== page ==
Engineers from the Singapore-MIT Alliance for Research and Technology (SMART) and the National University of Singapore (NUS) have collaborated to develop two enhanced driverless buggies to ferry passengers for free around Chinese and Japanese Gardens from October 23 to November 1, 2014.
This driverless buggy trial is part of the Smart and Connected Jurong Lake District Pilots and Trials initiative, which was launched by the Infocomm Development Authority of Singapore (IDA), in partnership with several government agencies.
Called DJ (Driverless Jockey) and BX (Buggy Xtreme), these two golf buggies feature vehicle-to-vehicle communications that will allow each vehicle to sense the location of the other vehicle. This enables the buggies to know if there is a possibility of overlapping paths, and for each buggy to intelligently determine how best to move so as to improve the overall efficiency of the fleet.
Fitted with about S$30,000 worth of technology and running on a speed of up to 10km/h, DJ and BX will roam the footpaths of the gardens from 8am to 2pm from Thursdays to Saturdays, ferrying up to three passengers per trip. Keen riders simply have to book the buggies online via smartnusav.com during the operational hours.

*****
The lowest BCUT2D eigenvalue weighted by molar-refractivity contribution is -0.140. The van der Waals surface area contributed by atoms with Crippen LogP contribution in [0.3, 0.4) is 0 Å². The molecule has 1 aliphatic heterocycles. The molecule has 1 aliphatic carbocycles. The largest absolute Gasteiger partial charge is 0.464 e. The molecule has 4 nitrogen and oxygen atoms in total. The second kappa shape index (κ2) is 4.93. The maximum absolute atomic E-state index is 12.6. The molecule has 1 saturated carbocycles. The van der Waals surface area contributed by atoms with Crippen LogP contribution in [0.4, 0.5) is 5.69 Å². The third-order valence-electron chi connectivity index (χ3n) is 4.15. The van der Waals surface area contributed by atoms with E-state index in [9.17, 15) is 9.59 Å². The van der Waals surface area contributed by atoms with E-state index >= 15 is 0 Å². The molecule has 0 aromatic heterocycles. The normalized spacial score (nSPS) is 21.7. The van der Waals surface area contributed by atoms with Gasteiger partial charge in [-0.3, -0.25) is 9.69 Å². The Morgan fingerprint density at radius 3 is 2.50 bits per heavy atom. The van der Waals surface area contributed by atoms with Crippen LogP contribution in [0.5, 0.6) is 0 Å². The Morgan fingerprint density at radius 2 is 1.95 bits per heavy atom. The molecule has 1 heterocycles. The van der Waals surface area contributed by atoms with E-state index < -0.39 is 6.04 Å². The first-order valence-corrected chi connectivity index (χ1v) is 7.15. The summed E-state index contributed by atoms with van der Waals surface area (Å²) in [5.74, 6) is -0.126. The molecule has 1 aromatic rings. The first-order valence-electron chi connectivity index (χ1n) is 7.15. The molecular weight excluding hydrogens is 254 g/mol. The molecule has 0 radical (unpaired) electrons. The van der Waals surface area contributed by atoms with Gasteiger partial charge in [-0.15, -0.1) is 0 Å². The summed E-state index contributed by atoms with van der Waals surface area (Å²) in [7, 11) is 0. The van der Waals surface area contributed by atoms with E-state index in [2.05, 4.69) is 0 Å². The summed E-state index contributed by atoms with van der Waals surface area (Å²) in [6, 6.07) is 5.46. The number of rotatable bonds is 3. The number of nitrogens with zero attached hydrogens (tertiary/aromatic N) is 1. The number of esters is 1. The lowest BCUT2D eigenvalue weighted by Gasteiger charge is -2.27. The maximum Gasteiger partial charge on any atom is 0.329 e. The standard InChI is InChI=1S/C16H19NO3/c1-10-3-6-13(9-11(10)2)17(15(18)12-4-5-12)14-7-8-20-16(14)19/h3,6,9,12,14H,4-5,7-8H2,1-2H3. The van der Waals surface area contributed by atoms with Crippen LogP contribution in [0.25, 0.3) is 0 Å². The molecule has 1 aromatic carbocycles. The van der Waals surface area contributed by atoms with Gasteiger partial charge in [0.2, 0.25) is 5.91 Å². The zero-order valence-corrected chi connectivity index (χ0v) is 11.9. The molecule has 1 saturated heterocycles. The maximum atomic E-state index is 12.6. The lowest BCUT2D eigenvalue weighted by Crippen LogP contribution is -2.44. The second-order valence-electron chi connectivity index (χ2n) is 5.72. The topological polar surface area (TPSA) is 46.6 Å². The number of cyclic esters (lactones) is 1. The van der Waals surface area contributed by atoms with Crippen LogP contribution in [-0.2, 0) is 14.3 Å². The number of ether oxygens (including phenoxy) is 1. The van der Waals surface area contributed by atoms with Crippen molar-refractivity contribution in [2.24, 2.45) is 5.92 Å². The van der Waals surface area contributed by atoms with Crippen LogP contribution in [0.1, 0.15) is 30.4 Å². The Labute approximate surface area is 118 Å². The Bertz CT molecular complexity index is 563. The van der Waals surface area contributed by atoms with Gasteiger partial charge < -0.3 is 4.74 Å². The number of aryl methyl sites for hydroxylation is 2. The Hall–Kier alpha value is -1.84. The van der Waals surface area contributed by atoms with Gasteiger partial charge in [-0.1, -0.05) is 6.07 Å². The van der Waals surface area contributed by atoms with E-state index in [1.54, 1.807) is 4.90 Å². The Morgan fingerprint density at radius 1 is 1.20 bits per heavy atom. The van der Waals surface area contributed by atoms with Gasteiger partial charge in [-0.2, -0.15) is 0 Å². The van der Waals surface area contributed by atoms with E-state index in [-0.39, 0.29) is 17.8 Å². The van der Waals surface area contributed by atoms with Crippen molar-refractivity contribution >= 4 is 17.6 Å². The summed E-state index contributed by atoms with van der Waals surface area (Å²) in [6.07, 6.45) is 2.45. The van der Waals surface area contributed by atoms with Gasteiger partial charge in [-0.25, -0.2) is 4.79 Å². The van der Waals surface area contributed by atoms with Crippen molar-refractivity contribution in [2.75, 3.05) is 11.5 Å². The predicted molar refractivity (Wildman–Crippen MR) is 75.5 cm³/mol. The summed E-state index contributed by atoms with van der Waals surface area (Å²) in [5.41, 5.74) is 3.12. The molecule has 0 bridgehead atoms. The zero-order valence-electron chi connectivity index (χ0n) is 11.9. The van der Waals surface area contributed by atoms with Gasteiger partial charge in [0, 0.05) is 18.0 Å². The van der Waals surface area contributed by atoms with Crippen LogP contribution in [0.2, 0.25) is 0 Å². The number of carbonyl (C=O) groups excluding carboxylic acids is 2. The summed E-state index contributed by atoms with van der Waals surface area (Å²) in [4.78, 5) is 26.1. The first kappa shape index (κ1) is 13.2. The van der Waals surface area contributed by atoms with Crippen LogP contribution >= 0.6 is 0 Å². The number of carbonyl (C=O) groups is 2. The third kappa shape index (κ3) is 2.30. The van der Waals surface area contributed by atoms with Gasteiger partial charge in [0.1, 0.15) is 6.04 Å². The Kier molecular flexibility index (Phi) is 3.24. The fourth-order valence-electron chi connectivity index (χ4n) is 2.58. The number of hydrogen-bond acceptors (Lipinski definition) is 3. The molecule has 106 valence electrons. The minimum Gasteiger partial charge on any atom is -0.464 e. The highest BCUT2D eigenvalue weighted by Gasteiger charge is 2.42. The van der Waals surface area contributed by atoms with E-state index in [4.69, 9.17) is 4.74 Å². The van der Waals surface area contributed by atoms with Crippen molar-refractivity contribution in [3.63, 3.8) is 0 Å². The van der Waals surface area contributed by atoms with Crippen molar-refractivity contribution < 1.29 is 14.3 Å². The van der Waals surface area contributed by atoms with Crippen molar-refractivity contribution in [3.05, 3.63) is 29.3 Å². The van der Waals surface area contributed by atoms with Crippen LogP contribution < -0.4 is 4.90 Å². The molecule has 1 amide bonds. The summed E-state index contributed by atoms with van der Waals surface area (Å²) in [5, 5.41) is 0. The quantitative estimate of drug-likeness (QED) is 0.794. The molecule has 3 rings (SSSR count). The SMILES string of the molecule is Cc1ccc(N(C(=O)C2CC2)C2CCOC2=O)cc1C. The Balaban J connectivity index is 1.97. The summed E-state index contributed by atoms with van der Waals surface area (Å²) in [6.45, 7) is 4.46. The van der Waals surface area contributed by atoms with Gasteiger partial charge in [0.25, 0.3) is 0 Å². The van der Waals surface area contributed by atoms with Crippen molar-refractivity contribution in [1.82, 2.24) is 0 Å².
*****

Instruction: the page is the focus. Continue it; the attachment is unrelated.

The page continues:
In a joint media statement by SMART, NUS and IDA, the SMART-NUS team said that it aims to fulfill 100 trips within this trial period. According to a separate Channel NewsAsia report dated October 25, this target has been met as more than 110 trips have been taken since its launch.
Following the end of the trial, SMART and NUS will consolidate public's feedback to improve the driverless mobility experience. Before and after each ride, passengers have to complete a short online survey on the onboard computer.
LTA and its partners will use the trial results to better understand the potential opportunities and challenges that autonomous vehicles technology has for Singapore, and how it can be shaped to suit our needs. The trial also aims to generate awareness of AVs, as well as to help refine the comfort and other aspects of the vehicle based on public feedback.
"Operationally, these autonomous buggies will be closely monitored by the team throughout the whole deployment. Our researchers will shadow the movements of the buggies on electric bicycles. This is to provide an additional level of safety as well as to provide passengers with further elaboration on our research work should any queries arise," said Dr James Fu, SMART Project Lead.
"This public deployment is very useful to our continued research work as we will not only be gaining invaluable feedback from the public but to also further identify any other limitations of our system through the prolonged deployment," he added.
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